CommentAuthorSteamyTea
    • CommentTimeNov 6th 2017
     
    Posted By: BowmanI've calculated peak ASHP loads as 80kWh per day
    That seems high, how large is your house?

    Posted By: Bowman4.5kW at 25 delta T
    Not often you meet that sort of temperature differences. You may be better off for those rare occasions just having some fan heater (cost about 10 quid each).

    You may find that you are better off ditching the E7 and just going for a normal electricity supply.
    Would bring your heating in line with gas, near enough.

    One thing to be vary careful of is the heat loss from any stored water (I am careful to to use the terms thermal store, buffer or cylinder here). The testing procedure assumes a round trip from hot, to cold over a short period of time, not over 24 hours.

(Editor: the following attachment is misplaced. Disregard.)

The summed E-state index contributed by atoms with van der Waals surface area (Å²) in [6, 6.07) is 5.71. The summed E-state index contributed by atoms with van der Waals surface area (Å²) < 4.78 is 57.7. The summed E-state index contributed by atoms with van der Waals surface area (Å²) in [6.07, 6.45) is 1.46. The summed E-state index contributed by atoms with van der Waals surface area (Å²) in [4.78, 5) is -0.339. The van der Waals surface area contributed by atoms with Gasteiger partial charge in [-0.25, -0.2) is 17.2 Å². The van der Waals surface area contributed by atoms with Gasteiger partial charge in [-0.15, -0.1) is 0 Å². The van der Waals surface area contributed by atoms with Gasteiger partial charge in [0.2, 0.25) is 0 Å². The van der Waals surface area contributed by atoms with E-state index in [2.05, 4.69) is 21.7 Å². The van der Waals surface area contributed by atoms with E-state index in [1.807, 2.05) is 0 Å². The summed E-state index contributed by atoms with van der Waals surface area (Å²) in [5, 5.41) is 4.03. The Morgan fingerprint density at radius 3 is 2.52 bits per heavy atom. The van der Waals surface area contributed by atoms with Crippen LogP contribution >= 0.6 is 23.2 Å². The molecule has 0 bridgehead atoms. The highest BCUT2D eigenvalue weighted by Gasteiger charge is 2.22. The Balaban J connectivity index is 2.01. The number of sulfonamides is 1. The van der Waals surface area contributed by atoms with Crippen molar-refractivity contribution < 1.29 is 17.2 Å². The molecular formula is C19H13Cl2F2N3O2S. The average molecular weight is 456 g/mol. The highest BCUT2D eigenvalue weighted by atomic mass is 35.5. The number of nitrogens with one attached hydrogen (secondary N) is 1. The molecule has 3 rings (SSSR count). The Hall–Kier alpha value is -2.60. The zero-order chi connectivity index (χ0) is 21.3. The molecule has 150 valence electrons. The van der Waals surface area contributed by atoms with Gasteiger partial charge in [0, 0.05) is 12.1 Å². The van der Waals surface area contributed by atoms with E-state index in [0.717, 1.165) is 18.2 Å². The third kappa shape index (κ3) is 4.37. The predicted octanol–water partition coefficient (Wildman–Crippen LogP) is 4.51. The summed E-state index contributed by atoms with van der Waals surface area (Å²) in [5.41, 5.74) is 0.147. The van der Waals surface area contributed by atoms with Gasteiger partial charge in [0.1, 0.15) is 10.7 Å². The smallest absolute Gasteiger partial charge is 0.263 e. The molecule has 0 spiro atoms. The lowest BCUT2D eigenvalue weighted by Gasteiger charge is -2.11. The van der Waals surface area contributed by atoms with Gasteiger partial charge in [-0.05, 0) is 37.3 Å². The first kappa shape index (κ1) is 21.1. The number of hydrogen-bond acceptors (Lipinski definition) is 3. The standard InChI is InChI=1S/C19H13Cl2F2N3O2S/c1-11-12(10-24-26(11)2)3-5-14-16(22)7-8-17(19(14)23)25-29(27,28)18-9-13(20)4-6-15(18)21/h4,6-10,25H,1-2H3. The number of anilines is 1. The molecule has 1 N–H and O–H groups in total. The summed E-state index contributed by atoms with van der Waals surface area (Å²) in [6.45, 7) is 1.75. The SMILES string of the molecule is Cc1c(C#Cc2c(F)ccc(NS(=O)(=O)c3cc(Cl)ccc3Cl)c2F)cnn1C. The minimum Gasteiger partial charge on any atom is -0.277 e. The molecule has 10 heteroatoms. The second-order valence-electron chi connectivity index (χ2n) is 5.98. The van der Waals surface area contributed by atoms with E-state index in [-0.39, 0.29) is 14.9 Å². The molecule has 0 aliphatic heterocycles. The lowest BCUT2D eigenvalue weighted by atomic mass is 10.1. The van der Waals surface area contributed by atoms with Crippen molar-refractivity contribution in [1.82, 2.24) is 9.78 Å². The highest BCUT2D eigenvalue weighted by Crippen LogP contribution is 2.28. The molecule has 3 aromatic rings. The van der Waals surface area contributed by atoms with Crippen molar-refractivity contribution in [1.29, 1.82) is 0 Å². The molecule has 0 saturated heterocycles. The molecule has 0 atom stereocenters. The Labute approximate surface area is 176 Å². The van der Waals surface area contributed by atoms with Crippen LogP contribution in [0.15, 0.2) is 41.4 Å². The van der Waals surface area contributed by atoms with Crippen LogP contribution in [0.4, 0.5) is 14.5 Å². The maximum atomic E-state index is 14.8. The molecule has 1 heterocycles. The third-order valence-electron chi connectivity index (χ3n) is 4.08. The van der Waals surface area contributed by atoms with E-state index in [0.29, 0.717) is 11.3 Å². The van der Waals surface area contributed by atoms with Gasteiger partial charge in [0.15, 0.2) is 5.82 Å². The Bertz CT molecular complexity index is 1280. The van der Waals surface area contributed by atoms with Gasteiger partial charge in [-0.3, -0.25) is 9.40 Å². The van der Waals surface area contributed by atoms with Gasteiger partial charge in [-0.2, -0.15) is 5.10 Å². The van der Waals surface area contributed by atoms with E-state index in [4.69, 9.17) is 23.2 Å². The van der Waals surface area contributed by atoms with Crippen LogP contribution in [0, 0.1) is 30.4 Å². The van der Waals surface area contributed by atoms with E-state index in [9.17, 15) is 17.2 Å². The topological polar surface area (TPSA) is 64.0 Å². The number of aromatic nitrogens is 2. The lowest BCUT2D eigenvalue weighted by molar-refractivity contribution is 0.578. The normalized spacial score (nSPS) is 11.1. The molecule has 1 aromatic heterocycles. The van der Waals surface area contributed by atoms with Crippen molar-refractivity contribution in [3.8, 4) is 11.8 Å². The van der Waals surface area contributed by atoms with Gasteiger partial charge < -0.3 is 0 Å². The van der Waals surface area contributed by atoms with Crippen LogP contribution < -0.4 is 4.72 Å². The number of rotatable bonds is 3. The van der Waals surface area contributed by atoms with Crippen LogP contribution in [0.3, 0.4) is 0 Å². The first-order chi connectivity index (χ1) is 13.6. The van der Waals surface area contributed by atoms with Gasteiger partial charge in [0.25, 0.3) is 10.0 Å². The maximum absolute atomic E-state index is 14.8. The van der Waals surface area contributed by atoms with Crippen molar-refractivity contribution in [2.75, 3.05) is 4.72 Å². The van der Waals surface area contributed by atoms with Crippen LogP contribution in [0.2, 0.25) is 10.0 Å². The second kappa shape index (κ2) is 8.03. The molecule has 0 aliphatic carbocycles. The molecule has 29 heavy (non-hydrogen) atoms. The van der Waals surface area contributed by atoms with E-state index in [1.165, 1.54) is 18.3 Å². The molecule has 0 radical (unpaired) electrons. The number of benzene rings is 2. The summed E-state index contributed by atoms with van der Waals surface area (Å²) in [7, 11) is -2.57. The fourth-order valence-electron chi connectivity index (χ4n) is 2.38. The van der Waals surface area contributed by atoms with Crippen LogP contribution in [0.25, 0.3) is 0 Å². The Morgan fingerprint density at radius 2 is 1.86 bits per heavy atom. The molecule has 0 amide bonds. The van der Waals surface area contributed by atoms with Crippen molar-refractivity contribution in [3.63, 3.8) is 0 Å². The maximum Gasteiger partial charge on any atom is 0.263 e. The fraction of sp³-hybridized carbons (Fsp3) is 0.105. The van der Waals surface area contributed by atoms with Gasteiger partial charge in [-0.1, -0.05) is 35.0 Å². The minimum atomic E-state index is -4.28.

The losses from my old E7, unvented 210 lt cylinder were often higher than my usage. Why I store at 50°C and fitted extra insulation. I also delayed the heating time until later into the E7 period and used the water as early as I could. Saved at least 2 kWh/day.
    • CommentAuthorGarethC
    • CommentTimeNov 6th 2017
     
    Can you get ones that use R32 refrigerant yet? They should be about 7% better performing, and R32 is kinder to the environment. In principle, should cost no more than an R410A. The only complication might be that installers may not yet have had the extra training yet. Daikin were rolling r32 out fastest, but iirc, Panasonic might have been adopting too. Looked into this a while ago, but my own ASHP hopes are currently mired in planning problems 🙁